Train your dog to be less aggressive around food.
If your dog shows signs of food aggression, know that it has little to do with your dog’s personality and is considered a common, though undesirable, behavior. To help stop food aggression in your dog, it’s important to understand what it is and what you can do about it.
What Is Food Aggression in Dogs?
Food aggression in dogs, also known as food guarding, is a common, natural instinct in which a dog becomes defensive or aggressive around their food. Dogs sometimes learn this behavior as puppies if their litter was fed communally without supervision, but many dog behavioral experts believe that food aggression is simply a genetic trait.
What Are the Signs of Food Aggression in Dogs?
Signs of food aggression can vary, and even easygoing dogs can still display these common signs:
- Growling when any person or pet gets near their food bowl, especially when eating
- Freezing their body or stiffening while they’re eating; this could also include rotating their body to keep eye contact with a perceived “intruder”
- Eating at a faster pace, which can cause digestive issues and make your dog feel unsettled
- Blocking access to their food by rotating to stay between the bowl and anyone else
- Cycling between any of these behaviors; many people incorrectly assume that if the dog is not growling, it’s not food guarding
How to Help Stop Food Aggression in Your Dog
This three-step process will discourage your dog from food guarding and help them get used to having people around during mealtimes. The duration estimates given for each step are just that: estimates. No one knows your dog better than you, so use your best judgment when deciding whether to move on to the next step or extend the current step by a few days or weeks.
If food aggression has become a serious issue for your dog, consider feeding them separately so you can focus on training. In addition, if your dog has a tendency to eat too quickly, try using a food bowl that makes it deliberately hard for your dog to scarf down their meal.
Step 1: Hand-feed Your Dog
Duration: 1 to 2 weeks
At the start of every meal, feed your dog pieces of food from your hand. To avoid accidental nipping, offer the food with a flat, upward-facing palm rather than the tips of your fingers. Some vets recommend using bland food for this phase to make the experience more functional and less like a treat, but if your dog is a picky eater you can use their current food.
Feed a few pieces of kibble at a time, until you’ve fed about three-fourths of your dog’s normal meal. Then, slowly place the rest of the food in your dog’s bowl, and stay close while they eat.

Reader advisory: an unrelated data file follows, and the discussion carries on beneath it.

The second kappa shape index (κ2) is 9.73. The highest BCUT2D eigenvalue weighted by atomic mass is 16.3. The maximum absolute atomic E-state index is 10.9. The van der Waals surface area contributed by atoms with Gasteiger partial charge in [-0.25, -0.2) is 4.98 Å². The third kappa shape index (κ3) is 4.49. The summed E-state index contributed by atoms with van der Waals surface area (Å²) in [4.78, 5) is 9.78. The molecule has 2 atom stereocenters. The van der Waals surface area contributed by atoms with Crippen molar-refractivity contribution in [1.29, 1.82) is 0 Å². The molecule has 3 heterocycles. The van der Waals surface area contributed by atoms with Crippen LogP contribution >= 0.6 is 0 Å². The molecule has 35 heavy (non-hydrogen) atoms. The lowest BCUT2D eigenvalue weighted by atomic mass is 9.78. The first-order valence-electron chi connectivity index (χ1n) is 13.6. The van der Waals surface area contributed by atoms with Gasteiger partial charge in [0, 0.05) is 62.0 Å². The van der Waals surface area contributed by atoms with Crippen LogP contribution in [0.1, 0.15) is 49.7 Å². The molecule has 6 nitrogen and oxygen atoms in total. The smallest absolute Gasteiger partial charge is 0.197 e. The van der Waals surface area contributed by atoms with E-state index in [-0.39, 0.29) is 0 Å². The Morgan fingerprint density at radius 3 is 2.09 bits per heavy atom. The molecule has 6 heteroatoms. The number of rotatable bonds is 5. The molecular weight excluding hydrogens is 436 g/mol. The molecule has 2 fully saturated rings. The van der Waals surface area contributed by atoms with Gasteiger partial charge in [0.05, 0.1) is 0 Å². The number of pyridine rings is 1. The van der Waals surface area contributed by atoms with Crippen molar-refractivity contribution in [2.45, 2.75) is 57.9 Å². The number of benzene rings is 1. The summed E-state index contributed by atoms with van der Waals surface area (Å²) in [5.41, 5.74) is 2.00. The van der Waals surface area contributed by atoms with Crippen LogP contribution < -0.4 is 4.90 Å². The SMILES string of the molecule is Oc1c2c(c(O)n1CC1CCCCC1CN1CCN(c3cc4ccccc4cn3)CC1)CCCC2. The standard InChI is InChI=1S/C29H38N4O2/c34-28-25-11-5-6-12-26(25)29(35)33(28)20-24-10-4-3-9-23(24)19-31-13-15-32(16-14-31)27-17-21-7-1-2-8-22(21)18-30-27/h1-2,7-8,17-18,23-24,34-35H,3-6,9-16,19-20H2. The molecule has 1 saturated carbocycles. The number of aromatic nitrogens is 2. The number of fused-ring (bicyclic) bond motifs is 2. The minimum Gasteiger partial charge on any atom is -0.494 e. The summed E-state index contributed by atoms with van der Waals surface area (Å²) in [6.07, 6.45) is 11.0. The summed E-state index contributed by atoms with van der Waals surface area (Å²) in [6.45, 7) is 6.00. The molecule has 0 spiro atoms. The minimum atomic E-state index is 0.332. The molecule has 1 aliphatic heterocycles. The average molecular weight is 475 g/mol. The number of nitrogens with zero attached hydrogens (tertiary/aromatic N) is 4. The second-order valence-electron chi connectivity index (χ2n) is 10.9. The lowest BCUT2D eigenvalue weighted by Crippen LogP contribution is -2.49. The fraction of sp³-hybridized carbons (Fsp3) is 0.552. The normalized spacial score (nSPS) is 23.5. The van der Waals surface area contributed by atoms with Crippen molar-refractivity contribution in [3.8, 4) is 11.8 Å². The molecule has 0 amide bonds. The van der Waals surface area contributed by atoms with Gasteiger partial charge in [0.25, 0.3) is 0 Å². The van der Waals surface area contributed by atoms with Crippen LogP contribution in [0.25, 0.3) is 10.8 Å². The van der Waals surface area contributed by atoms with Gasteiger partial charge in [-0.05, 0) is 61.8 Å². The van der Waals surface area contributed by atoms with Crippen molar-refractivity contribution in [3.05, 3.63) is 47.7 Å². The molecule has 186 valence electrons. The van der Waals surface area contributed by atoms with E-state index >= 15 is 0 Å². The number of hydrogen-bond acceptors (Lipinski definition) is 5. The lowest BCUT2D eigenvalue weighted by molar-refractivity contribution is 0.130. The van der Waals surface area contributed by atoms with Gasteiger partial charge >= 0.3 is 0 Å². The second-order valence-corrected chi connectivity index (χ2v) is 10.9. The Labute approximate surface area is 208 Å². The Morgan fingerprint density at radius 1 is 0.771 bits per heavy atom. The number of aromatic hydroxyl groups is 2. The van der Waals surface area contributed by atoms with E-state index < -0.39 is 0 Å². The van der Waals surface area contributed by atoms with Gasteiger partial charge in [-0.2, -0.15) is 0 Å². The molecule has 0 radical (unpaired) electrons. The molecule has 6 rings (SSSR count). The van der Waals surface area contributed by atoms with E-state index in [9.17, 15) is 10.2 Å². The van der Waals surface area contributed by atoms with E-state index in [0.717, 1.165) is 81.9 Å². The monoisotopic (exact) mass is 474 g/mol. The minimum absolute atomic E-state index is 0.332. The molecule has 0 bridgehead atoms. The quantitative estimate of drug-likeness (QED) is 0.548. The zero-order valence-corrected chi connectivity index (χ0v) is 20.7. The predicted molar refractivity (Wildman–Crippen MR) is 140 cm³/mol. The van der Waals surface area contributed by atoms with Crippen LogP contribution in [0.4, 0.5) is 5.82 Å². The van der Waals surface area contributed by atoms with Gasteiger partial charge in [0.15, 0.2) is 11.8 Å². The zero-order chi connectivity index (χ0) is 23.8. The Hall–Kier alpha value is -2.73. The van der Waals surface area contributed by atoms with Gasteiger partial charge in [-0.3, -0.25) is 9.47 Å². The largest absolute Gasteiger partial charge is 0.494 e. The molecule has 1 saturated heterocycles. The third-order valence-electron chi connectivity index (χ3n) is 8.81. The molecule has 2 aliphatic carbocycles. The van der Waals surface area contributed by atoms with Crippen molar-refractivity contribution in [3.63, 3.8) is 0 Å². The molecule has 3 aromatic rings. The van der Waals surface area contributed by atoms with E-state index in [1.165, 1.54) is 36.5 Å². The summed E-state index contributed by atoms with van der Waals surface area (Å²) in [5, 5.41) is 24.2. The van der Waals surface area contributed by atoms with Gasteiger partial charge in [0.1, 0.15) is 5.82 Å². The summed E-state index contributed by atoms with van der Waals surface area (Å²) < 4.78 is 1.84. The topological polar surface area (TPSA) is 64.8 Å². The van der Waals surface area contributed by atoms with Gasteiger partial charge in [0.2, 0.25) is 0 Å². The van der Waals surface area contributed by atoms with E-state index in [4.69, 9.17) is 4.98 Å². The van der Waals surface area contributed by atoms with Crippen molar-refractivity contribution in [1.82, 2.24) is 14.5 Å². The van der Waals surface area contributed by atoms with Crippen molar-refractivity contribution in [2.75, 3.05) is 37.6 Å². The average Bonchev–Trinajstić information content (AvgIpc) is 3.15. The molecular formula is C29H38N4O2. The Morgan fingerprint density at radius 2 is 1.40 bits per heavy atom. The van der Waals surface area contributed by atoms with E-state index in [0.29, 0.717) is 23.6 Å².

Over time, this exercise will get your dog used to others being near the bowl during meals and help them understand you’re not an intruder. If you have small children, they can stand at your side as long as they remain quiet and don’t make sudden movements.
Tip: If you normally give your dog wet food, it can be off-putting to place it on your hand. If you don’t want to use dry food for training, serve tiny portions of wet food on a small spoon before placing the rest in the bowl.
Step 2: Transition from Hand-feeding to Bowl-feeding
Duration: 1 week
As your dog gets familiar with hand-feeding, gradually reduce the amount of food you hand-feed them. Begin with feeding three-fourths of the portion to half. Continue at this pace for several days, and then transition from half to one-fourth of the portion later in the week.
Step 3: Add a Treat to Their Bowl of Food
Duration: 1 week
After your dog understands that your presence during mealtime isn’t something to worry about, reinforce their progress with positive association.
Begin this step while you’re finishing Step 2. While your dog eats their bowl of food, make a point to get a delicious treat for them. Return to the bowl while your dog is still eating and verbally reward them as you give them the treat. Have your dog take the treat from your open palm so they can internalize positive reinforcement when others approach.
What Should You Not Do to Stop Food Aggression?
One of the first reactions many dog owners have when their pet displays food aggression is to purposely invade their personal space while the dog is eating, grab the bowl and take it away, or reprimand the dog for displaying this natural behavior.
This reaction could reinforce the dog’s negative association with eating and only strengthen their fear about losing their meal. If you’ve done this in the past, don’t worry — just begin at Step 1 of the process outlined above. With patience and praise, your dog will slowly understand that you and other family members aren’t intruders, and that they have no need to guard their food.
- American Society for the Prevention of Cruelty to Animals. (n.d.). Food Guarding. Retrieved from https://www.aspca.org/pet-care/dog-care/common-dog-behavior-issues/food-guarding
- Cesar's Way. (2019, October 31). Food Aggression And What To Do About It. Retrieved from https://www.cesarsway.com/food-aggression-and-what-to-do-about-it/
- Whole Dog Journal. (2019, March 21). The Resource-Guarding Warning Signs. Retrieved from https://www.whole-dog-journal.com/behavior/resource-guarding/the-resource-guarding-warning-signs/